While in past years Dodgers manager Dave Roberts’ instinct has told him to send Kershaw out for the seventh inning, he resisted in Game 1. Even though Kershaw had allowed just two hits, even though Kershaw had generated 19 swings and misses, even though Kershaw had struck out eight, even though Kershaw had thrown only 78 pitches.

Kershaw had pitched into the seventh inning in 13 previous postseason games. He allowed opponents to score in more than half of them — 18 runs altogether.

Naturally, Roberts’ decision was followed by the Rays scoring a pair of seventh-inning runs and chipping away at Los Angeles’ lead, though by that point the Dodgers had flexed their offensive muscles in impressive fashion. Cody Bellinger, who hit the go-ahead home run in the Dodgers’ Game 7 victory over Atlanta in the National League Championship Series, blasted a two-run home run off Tampa Bay starter Tyler Glasnow in the fourth inning to break a scoreless tie. Rather than celebrate with the forearm-bash celebration that dislocated his shoulder in the NLCS win, Bellinger executed a light foot-tap with teammate Max Muncy.

As much as the Dodgers love the home run, their ability to play small ball gave them their biggest inning.

Back-to-back walks by Glasnow to begin the fifth inning were followed by Mookie Betts and Corey Seager executing a double steal. Betts scored on a Muncy fielder’s choice, Seager on a Will Smith single, Muncy on a Chris Taylor single and Smith on a Kiké Hernandez single. And just like that, the Dodgers were ahead 6-1.

They piled on the next inning with a Betts leadoff home run and back-to-back doubles from Justin Turner and Muncy. And the favorites since the beginning of the original season — as well as the shortened one — were a quarter of the way to their first World Series title since 1988.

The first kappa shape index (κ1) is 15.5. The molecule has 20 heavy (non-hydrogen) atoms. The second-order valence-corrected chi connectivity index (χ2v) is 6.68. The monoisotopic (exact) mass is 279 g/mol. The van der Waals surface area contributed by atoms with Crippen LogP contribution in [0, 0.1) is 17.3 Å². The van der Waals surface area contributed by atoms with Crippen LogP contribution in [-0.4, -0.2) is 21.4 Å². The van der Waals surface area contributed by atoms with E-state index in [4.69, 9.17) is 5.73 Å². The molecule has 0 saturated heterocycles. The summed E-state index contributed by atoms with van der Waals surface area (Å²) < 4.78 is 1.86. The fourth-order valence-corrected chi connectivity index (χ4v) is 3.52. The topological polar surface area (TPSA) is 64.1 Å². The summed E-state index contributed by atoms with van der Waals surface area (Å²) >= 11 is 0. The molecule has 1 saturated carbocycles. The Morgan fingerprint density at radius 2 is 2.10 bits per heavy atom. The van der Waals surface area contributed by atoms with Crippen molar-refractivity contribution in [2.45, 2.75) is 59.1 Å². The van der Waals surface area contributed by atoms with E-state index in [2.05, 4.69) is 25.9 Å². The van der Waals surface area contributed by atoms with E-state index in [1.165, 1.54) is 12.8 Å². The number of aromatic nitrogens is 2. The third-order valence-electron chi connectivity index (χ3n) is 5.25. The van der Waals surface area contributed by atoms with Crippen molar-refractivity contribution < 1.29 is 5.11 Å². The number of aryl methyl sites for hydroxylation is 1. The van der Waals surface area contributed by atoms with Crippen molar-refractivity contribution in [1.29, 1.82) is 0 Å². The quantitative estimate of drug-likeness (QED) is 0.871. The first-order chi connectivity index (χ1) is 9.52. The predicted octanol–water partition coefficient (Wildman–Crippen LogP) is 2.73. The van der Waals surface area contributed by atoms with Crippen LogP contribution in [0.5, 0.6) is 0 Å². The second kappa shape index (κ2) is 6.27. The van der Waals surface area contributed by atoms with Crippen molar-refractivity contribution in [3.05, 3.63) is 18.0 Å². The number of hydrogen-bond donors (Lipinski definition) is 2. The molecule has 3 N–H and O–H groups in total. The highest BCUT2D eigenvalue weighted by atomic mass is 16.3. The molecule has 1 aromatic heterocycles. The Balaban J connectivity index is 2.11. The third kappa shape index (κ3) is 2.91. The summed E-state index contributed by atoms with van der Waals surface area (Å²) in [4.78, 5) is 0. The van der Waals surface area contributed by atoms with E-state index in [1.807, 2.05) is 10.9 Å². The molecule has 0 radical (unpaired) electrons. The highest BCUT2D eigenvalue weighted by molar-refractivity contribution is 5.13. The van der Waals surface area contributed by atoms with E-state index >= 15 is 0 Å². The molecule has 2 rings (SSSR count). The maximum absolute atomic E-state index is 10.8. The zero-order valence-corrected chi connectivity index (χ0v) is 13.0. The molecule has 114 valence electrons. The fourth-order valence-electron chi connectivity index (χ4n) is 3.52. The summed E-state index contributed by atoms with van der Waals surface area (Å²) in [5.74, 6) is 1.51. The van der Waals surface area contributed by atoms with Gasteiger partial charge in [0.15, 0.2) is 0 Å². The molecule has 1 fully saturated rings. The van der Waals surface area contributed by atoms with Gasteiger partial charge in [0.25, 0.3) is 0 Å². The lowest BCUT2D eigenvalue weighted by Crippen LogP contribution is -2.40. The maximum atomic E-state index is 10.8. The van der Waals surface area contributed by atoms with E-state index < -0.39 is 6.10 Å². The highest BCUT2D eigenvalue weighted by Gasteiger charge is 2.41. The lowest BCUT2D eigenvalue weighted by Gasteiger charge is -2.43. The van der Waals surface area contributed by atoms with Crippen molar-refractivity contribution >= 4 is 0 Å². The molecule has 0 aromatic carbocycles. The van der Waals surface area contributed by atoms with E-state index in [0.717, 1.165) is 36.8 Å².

For months, as the coronavirus pandemic changed the world, the prospect of baseball staging a season, let alone the World Series, looked grim. The league and players fought over salaries. Commissioner Rob Manfred threatened to cancel the season. MLB ultimately imposed on the players a 60-game slate, and within the first two weeks a pair of teams suffered COVID-19 outbreak.

Since then, apart from the odd single case, MLB has operated with remarkable efficacy.

Playoff teams spent the last week of the seasons staying in hotels and, aside from travel to and from the stadium and from city to city if they advanced, haven’t left. No player on an active roster has tested positive since Aug. 28, according to the league.

Game 2 is scheduled for Wednesday, with the Rays’ Blake Snell facing a yet-to-be-named pitcher. After an off-day Thursday, Tampa Bay’s Charlie Morton will start against Dodgers ace Walker Buehler.


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Follow live: Kershaw, Glasnow face off in Game 1 of World Series



7th Kiermaier singled to right, Wendle scored, Brosseau to second. 3 8 7th Brosseau singled to right, Margot scored, Wendle to third. 2 8 6th Muncy doubled to deep right center, Turner scored. 1 8 6th Betts homered to right (349 feet). 1 7 5th Hernández singled to left, Smith scored, Taylor to second. 1 6 5th Taylor singled to left center, Muncy scored, Smith to second. 1 5 5th Smith singled to center, Seager scored, Muncy to third. 1 4 5th Muncy grounded into fielder’s choice to first, Betts scored, Seager third. 1 3 5th Kiermaier homered to right (382 feet). 1 2 4th Bellinger homered to right center (378 feet), Muncy scored. 0 2